3. "Finally, Was it expensive to get definitive testing? You seem very confident of your Dx."
      I haven’t yet had “definitive testing” (although I will get the two newest tests as part of a study I’ll soon be entering). My understanding of Alzheimer disease is that the only way to diagnose it definitively is by autopsy at death. The way it’s diagnosed in practice is that when “progressive cognitive impairment” is demonstrated (by straightforward cognitive testing) and the other causes of dementia have been ruled out, what’s left is Alzheimer’s. This is my current position; all the other diagnoses have been ruled out. I asked the neurologist point blank whether I had Alzheimer’s, and he was willing to have a direct conversation. He believes that I have Alzheimer’s; at another time he said that his “gut feeling” was that it was Alzheimer’s. As a physician myself, I know doctor-speak well enough to know that he’s as certain as one can be in medicine that it’s Alzheimer’s. There are two new tests, but they, too, have their uncertainties; both are only about 95% accurate. They are Positive Emission Tomography (PET), which is very expensive (I don’t know how expensive), and I chose not to have it. The other is a test of the spinal fluid (obtained by a spinal tap) that my doctor recommended against because there is a small risk of significant complications (like meningitis) and a positive test doesn’t change what we end up doing. The spinal fluid has about the same accuracy as the PET. Is it possible that I don’t have Alzheimer’s? Yes. But it’s highly unlikely. Given the many problems that skepticism about the diagnosis can bring, (the main one being you’re afraid to talk about I at all and feel even further isolated), I’m happy to believe I have it until proven otherwise. Given the fact that I'm now so public with the diagnosis, if I’m wrong, I'll be embarrassed. A few minutes after that, we can have a celebration.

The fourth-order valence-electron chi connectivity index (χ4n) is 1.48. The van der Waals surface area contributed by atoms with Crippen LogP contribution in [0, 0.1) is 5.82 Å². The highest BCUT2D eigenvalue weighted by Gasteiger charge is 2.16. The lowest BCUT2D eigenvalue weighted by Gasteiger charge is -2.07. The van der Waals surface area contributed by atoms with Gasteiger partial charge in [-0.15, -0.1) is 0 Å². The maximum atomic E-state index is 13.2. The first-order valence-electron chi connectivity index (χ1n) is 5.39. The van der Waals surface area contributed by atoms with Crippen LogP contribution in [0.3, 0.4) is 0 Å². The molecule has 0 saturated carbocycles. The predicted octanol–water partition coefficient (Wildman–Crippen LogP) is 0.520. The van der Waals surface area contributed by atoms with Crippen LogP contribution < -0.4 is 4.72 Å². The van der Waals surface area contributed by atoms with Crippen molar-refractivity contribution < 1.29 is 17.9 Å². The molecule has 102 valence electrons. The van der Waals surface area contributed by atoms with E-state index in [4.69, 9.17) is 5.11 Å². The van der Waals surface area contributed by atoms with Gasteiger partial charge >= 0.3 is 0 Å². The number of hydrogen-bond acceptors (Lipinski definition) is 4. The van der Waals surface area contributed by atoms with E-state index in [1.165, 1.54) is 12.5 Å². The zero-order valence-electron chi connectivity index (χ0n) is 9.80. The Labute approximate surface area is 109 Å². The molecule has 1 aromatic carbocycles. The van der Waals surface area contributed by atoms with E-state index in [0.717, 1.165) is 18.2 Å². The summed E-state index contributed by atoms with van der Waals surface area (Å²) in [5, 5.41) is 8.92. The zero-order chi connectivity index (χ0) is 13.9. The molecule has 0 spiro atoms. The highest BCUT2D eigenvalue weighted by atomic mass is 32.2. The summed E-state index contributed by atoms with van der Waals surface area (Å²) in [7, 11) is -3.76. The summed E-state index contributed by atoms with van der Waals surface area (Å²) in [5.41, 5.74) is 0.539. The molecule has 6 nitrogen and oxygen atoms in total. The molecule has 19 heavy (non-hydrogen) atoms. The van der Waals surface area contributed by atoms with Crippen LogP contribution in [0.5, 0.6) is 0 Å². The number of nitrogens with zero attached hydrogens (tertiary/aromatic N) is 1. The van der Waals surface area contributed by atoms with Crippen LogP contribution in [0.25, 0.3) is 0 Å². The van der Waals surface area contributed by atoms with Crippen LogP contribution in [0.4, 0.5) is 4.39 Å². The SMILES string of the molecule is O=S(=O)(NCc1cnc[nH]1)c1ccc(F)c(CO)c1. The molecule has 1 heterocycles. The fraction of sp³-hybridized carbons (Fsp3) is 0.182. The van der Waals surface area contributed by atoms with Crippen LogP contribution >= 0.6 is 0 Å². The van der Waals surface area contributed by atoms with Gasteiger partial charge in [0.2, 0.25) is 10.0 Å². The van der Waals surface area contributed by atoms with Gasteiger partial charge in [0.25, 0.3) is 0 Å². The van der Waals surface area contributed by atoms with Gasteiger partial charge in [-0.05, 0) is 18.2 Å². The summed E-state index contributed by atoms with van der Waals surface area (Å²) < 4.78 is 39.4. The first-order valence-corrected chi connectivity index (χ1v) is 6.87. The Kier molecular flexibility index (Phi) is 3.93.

4. "I will read more of your blog"
      And I look forward to hearing more from you.